Despite its on-again, off-again overtures to the United States, Iran has put aside resentments over its 10-year war with Iraq and is supporting Iraq against the threat of new U.S. air strikes.
U.S. and Israeli experts dismiss the likelihood of any formal pact being reached between Iraq and Iran, which fought the bloodiest war in modern Middle East history from 1980 to 1988. As many as 1 million people died, more than 10 times as many as in all the Israel-Arab wars combined.
But Iranian and Iraqi leaders claim in their public statements that they are coordinating moves against what both call U.S. aggression in the Persian Gulf region, the world's most important source of oil.
Iranian President Mohammed Khatami yesterday criticized the U.S. military buildup in the Gulf to prepare for possible air strikes against Iraq. And he called on countries in the region to ensure their own defense.
"The presence of dozens of warships in the Persian Gulf gives offense to the people of the region," Mr. Khatami said. "The people of the region should themselves assure the security of the Persian Gulf."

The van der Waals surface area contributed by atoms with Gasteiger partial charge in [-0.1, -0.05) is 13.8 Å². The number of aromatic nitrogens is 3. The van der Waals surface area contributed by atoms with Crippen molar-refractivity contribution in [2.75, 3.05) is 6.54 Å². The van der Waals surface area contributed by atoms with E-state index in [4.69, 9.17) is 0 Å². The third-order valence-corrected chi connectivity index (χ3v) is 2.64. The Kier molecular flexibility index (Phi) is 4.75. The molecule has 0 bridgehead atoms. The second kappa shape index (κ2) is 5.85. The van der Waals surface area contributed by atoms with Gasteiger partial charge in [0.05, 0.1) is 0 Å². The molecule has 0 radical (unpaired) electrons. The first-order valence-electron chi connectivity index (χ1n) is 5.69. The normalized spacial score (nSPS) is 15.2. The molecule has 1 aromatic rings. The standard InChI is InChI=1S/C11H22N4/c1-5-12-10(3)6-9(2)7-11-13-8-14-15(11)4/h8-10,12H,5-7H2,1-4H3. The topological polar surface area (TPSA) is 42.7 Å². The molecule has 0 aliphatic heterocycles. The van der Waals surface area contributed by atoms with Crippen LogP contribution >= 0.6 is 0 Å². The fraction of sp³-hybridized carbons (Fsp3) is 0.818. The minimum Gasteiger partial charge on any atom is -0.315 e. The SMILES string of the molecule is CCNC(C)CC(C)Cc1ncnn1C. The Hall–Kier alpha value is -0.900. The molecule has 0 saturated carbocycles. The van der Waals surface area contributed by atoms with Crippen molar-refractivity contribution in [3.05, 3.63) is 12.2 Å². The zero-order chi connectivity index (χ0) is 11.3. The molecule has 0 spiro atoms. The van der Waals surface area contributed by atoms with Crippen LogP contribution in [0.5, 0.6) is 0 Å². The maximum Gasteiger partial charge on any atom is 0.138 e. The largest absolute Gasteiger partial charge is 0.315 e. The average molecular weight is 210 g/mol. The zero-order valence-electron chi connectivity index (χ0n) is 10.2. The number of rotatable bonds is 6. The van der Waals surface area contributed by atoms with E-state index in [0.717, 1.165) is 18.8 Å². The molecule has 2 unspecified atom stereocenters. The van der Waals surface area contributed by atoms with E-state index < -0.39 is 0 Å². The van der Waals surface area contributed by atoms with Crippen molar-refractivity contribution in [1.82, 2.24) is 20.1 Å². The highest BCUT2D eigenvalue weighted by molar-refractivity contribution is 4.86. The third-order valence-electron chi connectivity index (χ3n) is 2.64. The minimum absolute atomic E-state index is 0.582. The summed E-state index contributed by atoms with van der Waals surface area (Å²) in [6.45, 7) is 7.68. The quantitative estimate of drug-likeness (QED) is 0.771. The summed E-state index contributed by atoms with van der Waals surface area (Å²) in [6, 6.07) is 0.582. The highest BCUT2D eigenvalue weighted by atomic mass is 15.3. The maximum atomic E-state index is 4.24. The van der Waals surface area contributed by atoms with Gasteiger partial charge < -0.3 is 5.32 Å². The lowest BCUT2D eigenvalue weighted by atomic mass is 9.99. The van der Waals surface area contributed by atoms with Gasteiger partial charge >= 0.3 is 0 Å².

Baghdad's official Iraq News Agency (INA) said Iran was coordinating its diplomatic moves with Iraq, an event Arab and Western diplomats said would have been inconceivable two months ago.
Iranian Foreign Minister Kamal Kharazi telephoned Iraqi Foreign Minister Mohammed Saeed al-Sahhaf yesterday to tell him that Tehran rejected U.S. threats against Baghdad, INA said.
"Kamal Kharazi told Sahhaf of his country's rejection of U.S. threats to use force against Iraq," INA said.
Iran's leaders have coordinated a steady increase in support for Iraq over the past week. Defense Minister Ali Shamkhani on Monday "urged Islamic states, especially countries of the Persian Gulf region, to resist the new American military moves," the Iranian news agency (IRNA) said.
Mr. Shamkhani was quoted later saying the White House "is trying to secure its access to the Persian Gulf's energy resources by creating tension and war in the region."
And Ayatollah Mohammed Yazdi, head of Iran's judiciary, said in a prayer sermon broadcast on Tehran radio: "No Muslim, and in particular we in the Islamic Republic of Iran, can accept that America would again attack Iraq. …